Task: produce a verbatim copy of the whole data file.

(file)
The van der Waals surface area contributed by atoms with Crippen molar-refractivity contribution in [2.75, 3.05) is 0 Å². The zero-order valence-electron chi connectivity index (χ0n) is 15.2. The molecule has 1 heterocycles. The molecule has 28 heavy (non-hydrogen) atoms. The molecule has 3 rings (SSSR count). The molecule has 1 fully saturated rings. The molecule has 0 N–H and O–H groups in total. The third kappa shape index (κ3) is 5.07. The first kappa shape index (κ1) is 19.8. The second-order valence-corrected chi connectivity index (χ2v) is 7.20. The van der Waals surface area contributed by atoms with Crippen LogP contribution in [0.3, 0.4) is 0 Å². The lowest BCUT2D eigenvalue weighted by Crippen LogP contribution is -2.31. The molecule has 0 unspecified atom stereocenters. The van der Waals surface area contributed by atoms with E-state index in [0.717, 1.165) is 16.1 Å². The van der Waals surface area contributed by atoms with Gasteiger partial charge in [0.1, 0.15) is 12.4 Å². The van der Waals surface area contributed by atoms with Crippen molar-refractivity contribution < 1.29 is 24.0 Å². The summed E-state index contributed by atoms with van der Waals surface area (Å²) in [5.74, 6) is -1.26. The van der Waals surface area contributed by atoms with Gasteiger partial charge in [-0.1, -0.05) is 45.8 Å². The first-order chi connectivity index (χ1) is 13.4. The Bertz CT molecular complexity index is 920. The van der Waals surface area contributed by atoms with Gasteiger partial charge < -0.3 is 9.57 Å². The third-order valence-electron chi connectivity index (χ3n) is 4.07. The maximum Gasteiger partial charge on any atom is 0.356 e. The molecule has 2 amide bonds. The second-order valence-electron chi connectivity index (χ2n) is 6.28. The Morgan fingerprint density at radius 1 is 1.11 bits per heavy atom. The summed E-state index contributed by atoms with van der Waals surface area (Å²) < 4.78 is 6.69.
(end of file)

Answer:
The van der Waals surface area contributed by atoms with Crippen molar-refractivity contribution in [2.75, 3.05) is 0 Å². The zero-order valence-electron chi connectivity index (χ0n) is 15.2. The molecule has 1 heterocycles. The molecule has 28 heavy (non-hydrogen) atoms. The molecule has 3 rings (SSSR count). The molecule has 1 fully saturated rings. The molecule has 0 N–H and O–H groups in total. The third kappa shape index (κ3) is 5.07. The first kappa shape index (κ1) is 19.8. The second-order valence-corrected chi connectivity index (χ2v) is 7.20. The van der Waals surface area contributed by atoms with Crippen LogP contribution in [0.3, 0.4) is 0 Å². The lowest BCUT2D eigenvalue weighted by Crippen LogP contribution is -2.31. The molecule has 0 unspecified atom stereocenters. The van der Waals surface area contributed by atoms with E-state index in [0.717, 1.165) is 16.1 Å². The van der Waals surface area contributed by atoms with Gasteiger partial charge in [0.1, 0.15) is 12.4 Å². The van der Waals surface area contributed by atoms with Crippen molar-refractivity contribution < 1.29 is 24.0 Å². The summed E-state index contributed by atoms with van der Waals surface area (Å²) in [5.74, 6) is -1.26. The van der Waals surface area contributed by atoms with Gasteiger partial charge in [-0.1, -0.05) is 45.8 Å². The first-order chi connectivity index (χ1) is 13.4. The Bertz CT molecular complexity index is 920. The van der Waals surface area contributed by atoms with Gasteiger partial charge < -0.3 is 9.57 Å². The third-order valence-electron chi connectivity index (χ3n) is 4.07. The maximum Gasteiger partial charge on any atom is 0.356 e. The molecule has 2 amide bonds. The second-order valence-electron chi connectivity index (χ2n) is 6.28. The Morgan fingerprint density at radius 1 is 1.11 bits per heavy atom. The summed E-state index contributed by atoms with van der Waals surface area (Å²) < 4.78 is 6.69.